How To Fire a Music Teacher | Episode 26

Knowing When It’s Time To Fire A Music Teacher

I cannot tell you the amount of hours that I have wasted worrying and stressed out about employees. Even losing sleep over employees. No one wants to ever fire an employee. There is a time and place for it. In this episode I’ll discuss how to fire a music teacher.


There’s always that one employee. He or she is a great instructor, but is just a real pain in the butt. The thought of firing them is stressful because you know it’s going create a lot of conflict for you. And the thought of keeping them stresses you out .


I once had this instructor get up in my face about firing another instructor. He knew nothing about why I fired this person. He was out of line. He actually got up in my face about it. I should have fired him right on the spot, but instead I didn’t want to deal with the frustration and the distraction that it would create. Instead I just tried to “deal with it.”


Music Teachers and Power Struggles

He challenged my authority. He put me in my place, and I let it happen, which meant that the power had shifted. He was now in control, he was the boss. And when something like that happens, it can become explosive because at any moment I could’ve said, you know what? I’m sick and tired of this. I’m going to be a boss now. I’m going to fire him. I’m going to discipline him because I can. How do I know when to fire someone?


So what did I do? I took him out for drinks one night. I thought that would be kind of a, as some sort of peace offering, try to just kind of reboot our professional relationship. And that’s what I said to him. But he, we went back to work the next day and he kept playing his games with me. He would avoid me. He wouldn’t say hello when I would see him at the start of the workday.


How To Fire a Music Teacher

“Hey, how’s it going?” He would ignore me. I would say something and he wouldn’t say anything back. It really just became this weird kind of twisted mind game. I eventually wrote him up and said here’s what I expect from you and I’m going to give you three months to change your attitude. And if you can’t change your attitude, you’re outta here.

 A studio owner recently came to me for advice who was struggling with a problem employee. I saw how emotionally invested he was in this situation. He would forward me text, you know, screenshots of the texts from his, um, from, from his instructor. Can you believe it? What this guy said? What should I say to him? I’m not sure if I even know how to fire a music teacher.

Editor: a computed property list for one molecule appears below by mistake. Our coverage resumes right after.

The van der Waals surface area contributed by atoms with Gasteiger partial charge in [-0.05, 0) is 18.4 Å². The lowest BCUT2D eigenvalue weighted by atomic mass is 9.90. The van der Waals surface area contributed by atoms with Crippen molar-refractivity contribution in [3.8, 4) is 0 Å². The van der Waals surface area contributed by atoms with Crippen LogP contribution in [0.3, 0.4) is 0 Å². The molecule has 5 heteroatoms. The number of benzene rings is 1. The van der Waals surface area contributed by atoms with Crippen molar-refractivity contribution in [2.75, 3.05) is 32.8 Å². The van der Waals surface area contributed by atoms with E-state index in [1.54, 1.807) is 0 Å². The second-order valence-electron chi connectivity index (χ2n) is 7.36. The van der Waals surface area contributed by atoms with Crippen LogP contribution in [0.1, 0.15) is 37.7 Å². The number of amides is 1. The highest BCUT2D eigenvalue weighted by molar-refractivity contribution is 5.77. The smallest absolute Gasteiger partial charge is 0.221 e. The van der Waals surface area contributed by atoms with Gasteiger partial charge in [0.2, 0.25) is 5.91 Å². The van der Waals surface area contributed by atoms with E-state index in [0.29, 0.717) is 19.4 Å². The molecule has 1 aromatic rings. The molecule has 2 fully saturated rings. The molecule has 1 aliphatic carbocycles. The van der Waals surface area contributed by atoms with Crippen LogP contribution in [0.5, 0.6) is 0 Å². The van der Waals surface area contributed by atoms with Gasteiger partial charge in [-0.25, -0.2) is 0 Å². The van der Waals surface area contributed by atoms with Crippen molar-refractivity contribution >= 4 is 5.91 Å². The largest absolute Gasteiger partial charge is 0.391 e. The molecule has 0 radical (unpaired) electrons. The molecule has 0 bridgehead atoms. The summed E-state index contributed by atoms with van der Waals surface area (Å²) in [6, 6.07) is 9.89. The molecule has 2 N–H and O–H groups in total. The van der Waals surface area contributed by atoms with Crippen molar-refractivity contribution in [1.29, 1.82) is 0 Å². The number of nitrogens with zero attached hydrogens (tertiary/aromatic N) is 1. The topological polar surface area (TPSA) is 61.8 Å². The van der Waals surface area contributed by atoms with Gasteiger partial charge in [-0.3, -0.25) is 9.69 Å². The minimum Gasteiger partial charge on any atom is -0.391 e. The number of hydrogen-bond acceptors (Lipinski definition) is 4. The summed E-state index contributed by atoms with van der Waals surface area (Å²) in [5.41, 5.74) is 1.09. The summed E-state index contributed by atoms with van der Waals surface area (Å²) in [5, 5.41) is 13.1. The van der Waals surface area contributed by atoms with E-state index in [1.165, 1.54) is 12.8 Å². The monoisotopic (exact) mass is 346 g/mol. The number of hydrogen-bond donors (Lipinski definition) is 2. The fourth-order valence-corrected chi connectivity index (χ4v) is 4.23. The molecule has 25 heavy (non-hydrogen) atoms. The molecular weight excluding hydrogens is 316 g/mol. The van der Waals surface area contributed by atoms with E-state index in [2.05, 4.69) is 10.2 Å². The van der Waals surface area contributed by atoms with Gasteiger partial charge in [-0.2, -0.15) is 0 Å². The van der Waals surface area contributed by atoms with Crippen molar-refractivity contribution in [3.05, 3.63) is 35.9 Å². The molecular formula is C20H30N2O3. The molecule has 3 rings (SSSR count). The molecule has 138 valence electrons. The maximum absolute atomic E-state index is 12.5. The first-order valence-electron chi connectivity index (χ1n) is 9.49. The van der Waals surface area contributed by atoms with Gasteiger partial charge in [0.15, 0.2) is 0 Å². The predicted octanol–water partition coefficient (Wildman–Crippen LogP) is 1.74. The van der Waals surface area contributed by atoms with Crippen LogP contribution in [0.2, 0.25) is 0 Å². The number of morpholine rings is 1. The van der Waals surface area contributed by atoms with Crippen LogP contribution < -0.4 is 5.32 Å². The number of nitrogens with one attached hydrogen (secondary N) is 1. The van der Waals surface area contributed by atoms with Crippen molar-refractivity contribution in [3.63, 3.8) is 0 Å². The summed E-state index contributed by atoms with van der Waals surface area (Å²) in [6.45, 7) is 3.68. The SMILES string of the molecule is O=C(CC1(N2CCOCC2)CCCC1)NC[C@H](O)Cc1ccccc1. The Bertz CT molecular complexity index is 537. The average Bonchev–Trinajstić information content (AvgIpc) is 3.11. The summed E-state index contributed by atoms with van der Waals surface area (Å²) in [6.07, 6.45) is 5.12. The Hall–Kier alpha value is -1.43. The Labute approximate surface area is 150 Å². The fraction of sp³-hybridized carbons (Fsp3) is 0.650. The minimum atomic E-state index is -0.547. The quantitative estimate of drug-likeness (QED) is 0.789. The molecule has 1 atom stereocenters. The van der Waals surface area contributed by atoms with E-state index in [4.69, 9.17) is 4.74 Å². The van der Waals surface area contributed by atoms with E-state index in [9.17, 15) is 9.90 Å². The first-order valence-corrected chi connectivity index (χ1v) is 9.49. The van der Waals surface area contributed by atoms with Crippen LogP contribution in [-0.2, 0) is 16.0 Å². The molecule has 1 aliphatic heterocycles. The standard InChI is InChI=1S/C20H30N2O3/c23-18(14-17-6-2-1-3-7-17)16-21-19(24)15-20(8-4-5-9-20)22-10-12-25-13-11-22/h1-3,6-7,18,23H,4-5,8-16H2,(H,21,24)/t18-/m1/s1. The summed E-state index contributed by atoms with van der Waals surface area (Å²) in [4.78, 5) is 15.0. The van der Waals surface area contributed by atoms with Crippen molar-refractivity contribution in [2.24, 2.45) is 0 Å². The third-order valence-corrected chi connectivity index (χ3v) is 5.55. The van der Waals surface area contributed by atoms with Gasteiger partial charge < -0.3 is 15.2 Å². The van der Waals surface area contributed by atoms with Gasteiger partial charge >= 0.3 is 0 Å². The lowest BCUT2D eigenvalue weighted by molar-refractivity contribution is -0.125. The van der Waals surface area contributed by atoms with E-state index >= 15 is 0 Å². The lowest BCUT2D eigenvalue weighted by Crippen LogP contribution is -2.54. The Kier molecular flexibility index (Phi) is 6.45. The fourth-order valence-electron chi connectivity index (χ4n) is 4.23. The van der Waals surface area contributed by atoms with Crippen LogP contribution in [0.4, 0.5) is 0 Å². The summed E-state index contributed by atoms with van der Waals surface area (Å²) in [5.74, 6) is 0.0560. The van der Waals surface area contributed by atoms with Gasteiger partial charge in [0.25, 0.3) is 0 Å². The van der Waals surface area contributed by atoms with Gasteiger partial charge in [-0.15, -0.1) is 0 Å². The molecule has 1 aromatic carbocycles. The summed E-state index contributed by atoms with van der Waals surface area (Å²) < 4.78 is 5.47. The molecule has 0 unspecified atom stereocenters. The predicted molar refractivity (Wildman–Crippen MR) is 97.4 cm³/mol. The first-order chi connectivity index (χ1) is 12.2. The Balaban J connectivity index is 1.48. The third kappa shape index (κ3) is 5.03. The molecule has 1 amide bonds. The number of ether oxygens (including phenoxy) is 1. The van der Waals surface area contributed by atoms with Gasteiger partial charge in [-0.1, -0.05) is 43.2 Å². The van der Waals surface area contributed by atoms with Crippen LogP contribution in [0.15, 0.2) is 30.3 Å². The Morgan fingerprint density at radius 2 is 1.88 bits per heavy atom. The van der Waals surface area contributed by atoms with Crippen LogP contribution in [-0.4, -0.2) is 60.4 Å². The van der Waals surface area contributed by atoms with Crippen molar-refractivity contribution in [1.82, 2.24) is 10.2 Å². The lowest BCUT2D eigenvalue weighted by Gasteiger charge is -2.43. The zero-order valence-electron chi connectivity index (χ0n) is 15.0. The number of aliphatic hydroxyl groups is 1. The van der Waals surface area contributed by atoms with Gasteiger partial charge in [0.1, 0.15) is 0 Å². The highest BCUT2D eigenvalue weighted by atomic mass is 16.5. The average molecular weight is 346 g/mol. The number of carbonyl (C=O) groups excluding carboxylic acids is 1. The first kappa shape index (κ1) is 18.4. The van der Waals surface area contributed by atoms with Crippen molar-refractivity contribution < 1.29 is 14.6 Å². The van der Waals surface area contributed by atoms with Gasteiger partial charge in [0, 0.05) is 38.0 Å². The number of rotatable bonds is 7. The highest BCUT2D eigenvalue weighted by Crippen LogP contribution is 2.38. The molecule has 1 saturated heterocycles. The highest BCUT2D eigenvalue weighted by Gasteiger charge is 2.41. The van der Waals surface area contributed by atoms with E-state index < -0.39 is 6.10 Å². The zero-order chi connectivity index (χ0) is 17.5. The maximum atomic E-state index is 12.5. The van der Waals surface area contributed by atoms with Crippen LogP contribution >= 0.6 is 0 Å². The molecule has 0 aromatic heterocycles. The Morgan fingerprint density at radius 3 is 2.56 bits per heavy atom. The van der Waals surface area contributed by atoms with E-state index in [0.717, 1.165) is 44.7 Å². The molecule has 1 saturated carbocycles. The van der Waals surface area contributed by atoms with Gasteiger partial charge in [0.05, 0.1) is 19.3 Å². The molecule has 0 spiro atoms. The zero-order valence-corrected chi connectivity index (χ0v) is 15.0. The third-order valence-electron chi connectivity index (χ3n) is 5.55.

Hire Slow Fire Fast

The outcome’s always the same with employees like that, they just got to go. It never works out. When you’re having a problem with an employee, it’s so important that you sit them down and explain to them, these are my expectations of you. Is this something that you feel like you can align yourself with? Is there anything that I’m doing in my management style that could be more helpful to you? How can I be a better manager? That’s an important dialogue to have. Having that open communication is crucial. Perhaps you contribute to the toxic culture in your studio. So keeping open communication is key, but if you’ve got that, if you’re doing everything you can to allow that employee to be heard and to voice their feelings and they still won’t get with the program, they probably got to go.


Every single employee that I’ve had that shows signs of building tension because they refuse to get with the program, the outcome’s always the same. They always get fired or they quit. It really becomes an issue of delaying. The inevitable. As Jay Abraham once said, hire slow-Fire fast. (See 8 Job Interview Instructions For Instructors)

When you keep problem employees like that around for too long, the culture in your studio becomes toxic. When a customer won’t pay and you find yourself consumed with it.  Let it go.  That becomes toxic. It creates stress in your life. Just let it go and when you record a podcast that gets deleted after hours of work, come up with the solution.  Just let it go.



Intro music: Dusted by Fojimoto

Transition music: Levi Simon

Outro music: Rain and Revolution by City Breathing


Related Episodes

How to Hire a Music Instructor | Ep 42

How to Manage and Empower Your Music Teachers with Jared Erlinger | Ep 44

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